Today’s Gospel points to what traditionally we might refer to as ‘sin against the spirit’ and I’d like to reflect on this this morning. Firstly, the religious authority’s response to Jesus’ healing on the sabbath betrays their blasphemy – calling good evil and evil good. They have forgotten the original meaning and purpose of the sabbath, to bring people release and freedom, because when healing happens in front of their eyes, they see only law breaking. This inversion of basic values is compounded by their hypocrisy – they will tend their own animals on the sabbath, but they object to Jesus’ compassion for other people. Absorbed in their own self-importance they see the vulnerable as less than human, indeed less than their animals.
Secondly, we can see the treatment of a disabled woman who is said to have been bowed down for eighteen years by a spirit of infirmity, attributed to Satan’s power. As is the case elsewhere, Jesus’ healing carries a significance beyond the individual or an individual infirmity. Rather it proclaims victory over the forces of sickness and oppression.
Jeffrey John notes that of all the evangelists, Luke was most determined to record Jesus startlingly new and liberating attitude to women. Women are especially prominent in his gospel. It is Luke who gives us the story of Mary, the daughter of Zion that the prophets foretold would bring forth the saviour…overshadowed and indwelt by the spirit to be the vessel of God’s very presence in the world… It is Luke who gives us Elizabeth, the Baptist mother whose own immediate faith and recognition of God’s work in Mary is contrasted with the questioning doubt of her Priestley husband Zachariah. It is Luke who gives us the story of Mary and Martha with its unavoidable implication that the best place for women is not in the kitchen but doing theology. It is Luke who gives us the widow who nags the judge until he bestirs himself to do something. She is commended precisely for not being submissive but rather challenging the legal and religious status quo and asserting a right to be heard. It is Luke also who uniquely in New Testament portrays God in the presence of a woman in the parable of the housewife and the lost coin.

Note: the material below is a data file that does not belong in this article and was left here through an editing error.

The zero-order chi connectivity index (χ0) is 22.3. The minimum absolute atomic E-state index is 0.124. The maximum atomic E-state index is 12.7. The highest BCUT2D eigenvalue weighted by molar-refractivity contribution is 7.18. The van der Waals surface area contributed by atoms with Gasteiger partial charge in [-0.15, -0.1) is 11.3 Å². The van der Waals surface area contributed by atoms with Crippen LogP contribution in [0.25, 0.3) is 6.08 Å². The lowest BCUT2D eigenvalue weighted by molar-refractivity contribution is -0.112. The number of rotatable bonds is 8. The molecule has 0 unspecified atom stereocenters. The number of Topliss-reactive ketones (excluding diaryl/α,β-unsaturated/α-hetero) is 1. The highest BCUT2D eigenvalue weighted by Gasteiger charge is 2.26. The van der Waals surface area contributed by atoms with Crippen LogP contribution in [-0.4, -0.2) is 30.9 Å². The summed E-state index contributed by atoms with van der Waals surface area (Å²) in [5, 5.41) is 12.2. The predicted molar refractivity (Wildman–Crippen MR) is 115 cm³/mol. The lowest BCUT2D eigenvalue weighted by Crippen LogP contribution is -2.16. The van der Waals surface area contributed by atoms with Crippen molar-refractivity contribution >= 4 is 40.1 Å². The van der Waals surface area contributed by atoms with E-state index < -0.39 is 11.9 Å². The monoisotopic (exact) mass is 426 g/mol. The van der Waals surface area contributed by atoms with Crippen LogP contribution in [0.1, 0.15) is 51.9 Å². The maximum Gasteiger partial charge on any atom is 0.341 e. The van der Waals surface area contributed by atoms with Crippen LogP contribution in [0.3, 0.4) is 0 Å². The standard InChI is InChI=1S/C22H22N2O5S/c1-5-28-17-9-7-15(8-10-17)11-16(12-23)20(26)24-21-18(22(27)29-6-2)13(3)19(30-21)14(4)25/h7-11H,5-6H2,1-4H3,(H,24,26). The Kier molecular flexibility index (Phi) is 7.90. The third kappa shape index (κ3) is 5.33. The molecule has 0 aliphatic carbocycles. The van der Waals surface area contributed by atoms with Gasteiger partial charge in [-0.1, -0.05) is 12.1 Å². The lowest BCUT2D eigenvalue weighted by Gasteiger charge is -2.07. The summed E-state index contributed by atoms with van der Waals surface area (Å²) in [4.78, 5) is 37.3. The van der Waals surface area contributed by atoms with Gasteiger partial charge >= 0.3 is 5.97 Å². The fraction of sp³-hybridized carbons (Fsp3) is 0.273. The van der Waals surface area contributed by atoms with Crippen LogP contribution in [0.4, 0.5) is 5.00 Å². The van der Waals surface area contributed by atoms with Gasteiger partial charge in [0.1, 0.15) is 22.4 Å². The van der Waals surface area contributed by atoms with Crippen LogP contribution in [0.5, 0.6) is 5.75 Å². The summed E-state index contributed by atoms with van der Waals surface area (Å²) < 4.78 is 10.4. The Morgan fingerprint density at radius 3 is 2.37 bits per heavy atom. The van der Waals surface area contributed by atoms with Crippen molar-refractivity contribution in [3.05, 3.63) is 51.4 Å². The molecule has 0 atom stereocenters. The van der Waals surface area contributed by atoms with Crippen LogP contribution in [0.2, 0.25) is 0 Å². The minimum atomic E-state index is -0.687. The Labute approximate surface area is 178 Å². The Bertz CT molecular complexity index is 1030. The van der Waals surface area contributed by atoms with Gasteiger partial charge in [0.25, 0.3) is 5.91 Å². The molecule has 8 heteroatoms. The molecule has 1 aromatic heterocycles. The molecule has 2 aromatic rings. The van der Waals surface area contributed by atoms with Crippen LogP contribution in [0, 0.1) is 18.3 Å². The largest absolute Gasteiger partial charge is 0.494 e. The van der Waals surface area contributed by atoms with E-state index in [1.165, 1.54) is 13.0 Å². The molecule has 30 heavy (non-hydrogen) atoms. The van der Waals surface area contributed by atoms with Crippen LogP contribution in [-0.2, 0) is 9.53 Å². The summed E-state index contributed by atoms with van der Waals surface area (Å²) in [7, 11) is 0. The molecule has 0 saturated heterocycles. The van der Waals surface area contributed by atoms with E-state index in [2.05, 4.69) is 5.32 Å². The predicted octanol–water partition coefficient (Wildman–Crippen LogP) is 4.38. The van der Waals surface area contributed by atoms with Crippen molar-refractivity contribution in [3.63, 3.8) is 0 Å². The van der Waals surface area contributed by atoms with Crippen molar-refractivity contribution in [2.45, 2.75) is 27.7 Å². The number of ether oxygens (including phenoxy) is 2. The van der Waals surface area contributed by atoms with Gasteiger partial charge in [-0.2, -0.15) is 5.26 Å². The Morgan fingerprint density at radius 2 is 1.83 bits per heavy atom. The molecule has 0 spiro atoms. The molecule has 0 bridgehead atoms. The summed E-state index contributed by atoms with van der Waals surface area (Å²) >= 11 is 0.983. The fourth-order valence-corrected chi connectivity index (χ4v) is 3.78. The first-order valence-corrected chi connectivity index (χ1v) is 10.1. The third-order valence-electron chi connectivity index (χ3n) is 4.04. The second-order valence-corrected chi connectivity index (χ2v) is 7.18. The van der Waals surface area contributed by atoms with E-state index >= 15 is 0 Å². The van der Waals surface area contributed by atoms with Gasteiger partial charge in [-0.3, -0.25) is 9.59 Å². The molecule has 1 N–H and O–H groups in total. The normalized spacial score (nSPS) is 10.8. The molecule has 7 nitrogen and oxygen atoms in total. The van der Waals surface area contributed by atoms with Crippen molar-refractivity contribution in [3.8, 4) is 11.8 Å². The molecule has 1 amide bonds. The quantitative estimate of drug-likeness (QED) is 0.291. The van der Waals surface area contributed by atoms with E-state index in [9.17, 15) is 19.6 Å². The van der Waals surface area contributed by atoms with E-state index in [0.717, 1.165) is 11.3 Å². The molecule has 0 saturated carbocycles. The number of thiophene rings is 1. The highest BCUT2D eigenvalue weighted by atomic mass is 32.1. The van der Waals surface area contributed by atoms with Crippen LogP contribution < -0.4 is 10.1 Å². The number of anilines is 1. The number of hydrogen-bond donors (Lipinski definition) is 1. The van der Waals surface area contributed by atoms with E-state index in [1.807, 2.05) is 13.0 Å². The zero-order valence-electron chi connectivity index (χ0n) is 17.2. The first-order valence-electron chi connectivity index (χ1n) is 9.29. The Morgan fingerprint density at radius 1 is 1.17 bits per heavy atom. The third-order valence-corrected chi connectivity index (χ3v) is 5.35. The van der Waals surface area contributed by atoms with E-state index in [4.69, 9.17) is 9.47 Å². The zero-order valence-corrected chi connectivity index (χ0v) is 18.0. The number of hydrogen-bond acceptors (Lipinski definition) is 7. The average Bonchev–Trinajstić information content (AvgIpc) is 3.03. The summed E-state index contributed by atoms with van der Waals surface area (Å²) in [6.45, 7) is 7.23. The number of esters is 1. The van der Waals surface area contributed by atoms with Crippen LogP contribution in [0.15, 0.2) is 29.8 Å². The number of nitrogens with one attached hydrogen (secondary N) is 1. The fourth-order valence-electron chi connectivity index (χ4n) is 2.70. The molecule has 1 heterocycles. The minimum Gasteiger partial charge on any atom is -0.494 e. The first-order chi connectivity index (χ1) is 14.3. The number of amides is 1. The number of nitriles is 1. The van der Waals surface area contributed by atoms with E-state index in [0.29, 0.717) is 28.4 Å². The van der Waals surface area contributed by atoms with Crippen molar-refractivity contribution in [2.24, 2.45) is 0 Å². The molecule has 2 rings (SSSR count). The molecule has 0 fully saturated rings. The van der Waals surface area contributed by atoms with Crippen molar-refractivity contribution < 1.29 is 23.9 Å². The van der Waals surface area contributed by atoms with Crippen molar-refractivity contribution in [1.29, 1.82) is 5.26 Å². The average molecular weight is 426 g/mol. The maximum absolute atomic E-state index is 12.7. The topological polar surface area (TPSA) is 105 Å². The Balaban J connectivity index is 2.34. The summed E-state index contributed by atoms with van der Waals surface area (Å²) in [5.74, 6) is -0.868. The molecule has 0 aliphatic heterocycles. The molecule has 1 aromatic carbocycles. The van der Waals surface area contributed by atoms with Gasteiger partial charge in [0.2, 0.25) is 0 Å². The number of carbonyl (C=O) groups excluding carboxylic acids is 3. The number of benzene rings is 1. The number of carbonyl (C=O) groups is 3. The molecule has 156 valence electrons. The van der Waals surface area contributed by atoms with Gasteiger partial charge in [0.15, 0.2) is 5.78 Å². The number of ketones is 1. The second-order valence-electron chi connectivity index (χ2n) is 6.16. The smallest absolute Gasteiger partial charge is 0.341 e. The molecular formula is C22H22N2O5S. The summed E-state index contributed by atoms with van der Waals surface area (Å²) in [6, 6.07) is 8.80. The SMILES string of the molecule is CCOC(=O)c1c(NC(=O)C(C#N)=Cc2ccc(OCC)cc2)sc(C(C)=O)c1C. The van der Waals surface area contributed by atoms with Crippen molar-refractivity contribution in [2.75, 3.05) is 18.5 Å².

The church did not perpetuate the liberating attitudes that characterised Jesus’s treatment of women in the Gospels. Older, deep rooted, negative attitudes gradually reasserted themselves. There are clear signs of this reversal in the Pauline letters. In Galatians, an early epistle, Paul stated as a fundamental principle the equality of all beings in Christ – there is neither Jew nor Greek, there is neither slave nor free, there is neither male nor female, for you are all one in Christ Jesus. As time passed though Paul allowed the application of this principle to be tempered by practical circumstances. So for example his epistles also include equivocal acceptance of women’s participation in worship and even the command that they should keep silent in church and if there is anything they desire to know to learn from their husbands at home.
Tertullian, one of the Church fathers of the second century wrote-